22 November 2016
Disneyland calls itself the happiest place on Earth, but Pier 8 at the Naval Submarine Base New London had the edge for a few hours Tuesday as the USS Dallas arrived home from an eight-month deployment and gleeful children, wives and girlfriends wrapped their arms around dads, husbands and boyfriends.
"Daddy," one young boy said with a mix of shock and joy as he spotted his father walking toward him. A young girl, her front teeth missing, smiled broadly as she spotted her dad.
The joyful reunions were the point of Tuesday's gathering at the sub base, but since it's the Navy it was no free-for-all. First, the boat had to be secured to the dock.
Then a customs enforcement officer had to look things over. Then the garbage had to removed.
Then it was time for crew to reunite with loved ones.
The cruise that ended Tuesday is very likely the last for the submarine, scheduled to be decommissioned in 2017. The Los Angeles-class fast attack submarine joined the fleet in 1981 and is the second oldest Los Angeles-class sub still in service. It was made famous in the Tom Clancy 1984 debut novel "The Hunt For Red October," and the 1990 movie based on the book.
"It's kind of amazing how well these ships are built," said Dallas Capt. Jack Houdeshell. "At 35 years ... Dallas is still going strong and met all the requirements of what our commander wanted us to do."
As Dallas approached the sub base at Groton, first passing the Electric Boat shipyard where its construction began in 1976, horns sounded. The first to blast a greeting was the Nautilus, the Navy's first nuclear-powered submarine and now a museum moored next to the sub base. Other submarines in port sounded their horns as the Dallas got closer.
Following Navy tradition, the first crew member off the boat was Chief Petty Officer Eammon Sirhal, who would be meeting his 5-month-old daughter, Emma, for the first time. She was born about two months after the Dallas sailed from Groton.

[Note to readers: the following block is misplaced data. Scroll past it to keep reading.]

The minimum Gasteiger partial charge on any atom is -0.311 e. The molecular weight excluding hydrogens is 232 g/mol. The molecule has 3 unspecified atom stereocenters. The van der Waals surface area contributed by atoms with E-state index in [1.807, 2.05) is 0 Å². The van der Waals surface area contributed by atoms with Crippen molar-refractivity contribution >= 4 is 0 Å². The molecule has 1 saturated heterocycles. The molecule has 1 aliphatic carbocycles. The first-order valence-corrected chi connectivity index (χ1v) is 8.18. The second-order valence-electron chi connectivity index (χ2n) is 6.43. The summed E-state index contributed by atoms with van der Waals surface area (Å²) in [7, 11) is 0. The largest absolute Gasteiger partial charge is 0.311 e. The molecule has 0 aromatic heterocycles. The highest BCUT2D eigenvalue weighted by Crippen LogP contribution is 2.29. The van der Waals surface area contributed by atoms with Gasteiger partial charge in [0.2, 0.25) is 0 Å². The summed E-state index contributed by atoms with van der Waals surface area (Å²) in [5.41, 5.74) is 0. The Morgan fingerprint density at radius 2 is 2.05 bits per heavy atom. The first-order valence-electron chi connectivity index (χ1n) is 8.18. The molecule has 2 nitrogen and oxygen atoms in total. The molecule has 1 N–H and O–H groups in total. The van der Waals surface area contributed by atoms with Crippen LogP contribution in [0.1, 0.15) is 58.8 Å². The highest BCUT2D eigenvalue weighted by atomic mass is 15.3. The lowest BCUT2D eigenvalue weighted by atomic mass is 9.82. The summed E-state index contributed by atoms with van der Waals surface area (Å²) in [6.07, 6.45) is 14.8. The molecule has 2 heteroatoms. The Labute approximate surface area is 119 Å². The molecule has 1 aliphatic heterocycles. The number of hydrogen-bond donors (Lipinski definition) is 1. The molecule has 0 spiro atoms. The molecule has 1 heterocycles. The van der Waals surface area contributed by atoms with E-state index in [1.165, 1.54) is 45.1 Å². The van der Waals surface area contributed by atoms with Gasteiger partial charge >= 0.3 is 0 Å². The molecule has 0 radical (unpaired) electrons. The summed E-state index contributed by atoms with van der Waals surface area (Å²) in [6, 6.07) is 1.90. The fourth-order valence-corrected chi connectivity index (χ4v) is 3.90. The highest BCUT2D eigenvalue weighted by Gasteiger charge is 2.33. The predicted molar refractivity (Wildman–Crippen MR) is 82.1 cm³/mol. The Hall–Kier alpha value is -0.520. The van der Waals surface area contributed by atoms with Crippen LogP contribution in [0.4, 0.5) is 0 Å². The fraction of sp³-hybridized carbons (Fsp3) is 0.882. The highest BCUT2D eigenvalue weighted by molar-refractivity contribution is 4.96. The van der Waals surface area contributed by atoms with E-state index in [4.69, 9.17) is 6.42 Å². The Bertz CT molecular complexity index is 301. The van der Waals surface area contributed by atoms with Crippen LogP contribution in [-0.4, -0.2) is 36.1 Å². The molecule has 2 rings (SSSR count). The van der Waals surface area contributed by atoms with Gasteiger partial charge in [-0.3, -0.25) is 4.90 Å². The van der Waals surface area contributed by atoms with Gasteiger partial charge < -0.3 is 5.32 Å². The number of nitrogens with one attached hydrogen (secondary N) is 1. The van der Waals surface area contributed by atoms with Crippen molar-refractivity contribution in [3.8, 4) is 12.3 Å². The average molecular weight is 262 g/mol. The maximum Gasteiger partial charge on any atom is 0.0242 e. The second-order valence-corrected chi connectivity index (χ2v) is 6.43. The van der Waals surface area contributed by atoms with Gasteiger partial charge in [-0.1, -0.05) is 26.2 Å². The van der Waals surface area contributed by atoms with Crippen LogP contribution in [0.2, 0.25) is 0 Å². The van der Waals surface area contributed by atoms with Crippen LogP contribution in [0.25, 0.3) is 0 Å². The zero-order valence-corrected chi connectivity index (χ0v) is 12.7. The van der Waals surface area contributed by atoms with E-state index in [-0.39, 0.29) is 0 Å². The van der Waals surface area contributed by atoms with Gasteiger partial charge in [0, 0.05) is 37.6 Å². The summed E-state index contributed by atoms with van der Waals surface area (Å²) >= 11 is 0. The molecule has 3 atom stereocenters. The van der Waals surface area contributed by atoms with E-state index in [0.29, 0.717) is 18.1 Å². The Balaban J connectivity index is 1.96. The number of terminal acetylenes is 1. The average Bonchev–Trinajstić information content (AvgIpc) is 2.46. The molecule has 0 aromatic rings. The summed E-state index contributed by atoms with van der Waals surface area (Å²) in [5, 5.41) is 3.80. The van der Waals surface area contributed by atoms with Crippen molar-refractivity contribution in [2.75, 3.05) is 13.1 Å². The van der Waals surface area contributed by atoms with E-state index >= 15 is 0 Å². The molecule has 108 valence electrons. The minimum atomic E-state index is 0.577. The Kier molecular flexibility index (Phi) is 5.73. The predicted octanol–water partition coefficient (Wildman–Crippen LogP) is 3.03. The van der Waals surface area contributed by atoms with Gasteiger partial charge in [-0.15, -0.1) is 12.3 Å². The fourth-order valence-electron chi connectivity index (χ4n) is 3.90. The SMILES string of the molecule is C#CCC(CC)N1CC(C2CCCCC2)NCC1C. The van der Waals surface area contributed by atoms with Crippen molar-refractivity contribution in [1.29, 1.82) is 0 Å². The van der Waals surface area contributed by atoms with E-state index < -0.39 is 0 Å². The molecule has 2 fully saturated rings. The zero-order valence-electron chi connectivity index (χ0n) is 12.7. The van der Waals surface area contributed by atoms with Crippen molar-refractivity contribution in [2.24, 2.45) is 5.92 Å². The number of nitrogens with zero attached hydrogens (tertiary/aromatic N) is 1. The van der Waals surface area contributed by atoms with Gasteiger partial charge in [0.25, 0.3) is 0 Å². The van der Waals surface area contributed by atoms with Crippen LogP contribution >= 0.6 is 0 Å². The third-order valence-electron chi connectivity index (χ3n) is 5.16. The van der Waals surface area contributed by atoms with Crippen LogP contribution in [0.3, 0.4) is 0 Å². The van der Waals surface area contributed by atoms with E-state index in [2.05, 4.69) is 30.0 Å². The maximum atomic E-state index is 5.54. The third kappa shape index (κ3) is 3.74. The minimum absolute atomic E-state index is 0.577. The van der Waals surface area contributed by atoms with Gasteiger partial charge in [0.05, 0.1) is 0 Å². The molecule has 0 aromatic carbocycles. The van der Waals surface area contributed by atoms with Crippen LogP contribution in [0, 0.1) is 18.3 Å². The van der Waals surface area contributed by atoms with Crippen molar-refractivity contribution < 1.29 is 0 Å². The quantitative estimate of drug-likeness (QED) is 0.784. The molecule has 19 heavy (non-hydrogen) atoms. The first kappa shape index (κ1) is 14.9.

Sirhal walked from the gangway and his wife, Kate, carrying Emma, walked from the end of the pier, where other family members waited. Cheers went up as the couple got closer, then Sirhal hugged his wife and took his daughter's tiny hand into his. "There she is," he said.
Sirhal said he'd seen photos of his daughter via email, but Tuesday was special. "Now I finally get to meet her," he said. The couple settled on Emma's name before she was born and before Dallas departed April 6.
Lisa DeGraff of Mystic had her 16-month-old daughter, Hannah, and her in-laws, John and Beverly DeGraff, with her to await the arrival of her husband, Chief Petty Officer Sean DeGraff.
When he left, Lisa DeGraff said, Hannah wasn't crawling. Now she's a toddler who is constantly on the move. "He has no idea what he's coming back to," she said with a grin.
While at sea, Sean DeGraff attained the rank of chief, something his mother said had been a life goal. "Since he was 8 years old, that's all he's talked about," she said. "I want to be a Navy chief."
Where'd he get the idea? Both of his parents are retired Navy chiefs.
Becoming a chief is a big deal, Beverly DeGraff said. Her son will now be a manager and guide young sailors as they go about their work.
When submarines go to sea, crew members have limited contact with family. There's sporadic email from the sub and phone calls when the submarine visits a port.
Three months after the Dallas sailed, Petty Officer Jaron Saunders was emailing his mother-in-law, Andriette Bonds of Hartford, to let her know what he wanted for Thanksgiving dinner. The Dallas was due home a month ago, but then its deployment was extended. Saunders said he was grateful to get home in time for the holiday.
His wife, Teonna Saunders of Hartford, was barely able to contain her excitement as she awaited the sub's arrival at the pier.
"I just need him to hurry up and get to me," she said. "I want to hug him." Teonna Saunders was joined at the pier by her mother and sister, Ahjah Gamble, also of Hartford.
Bonds said her son-in-law, a cook aboard the Dallas, will get his wish and have macaroni and cheese, sweet potatoes and collard greens at Thanksgiving dinner. He also won't have to cook, she said.
During its final deployment, the Dallas served in the Central Command area, which includes the Red Sea, the Gulf of Oman, the Persian Gulf and the Arabian Sea, and sailed about 37,000 nautical miles. Houdeshell said he could not talk about what missions the boat performed.
While at sea, its 132-man crew had port calls in Oman, the United Arab Emirates, Bahrain, Scotland and France.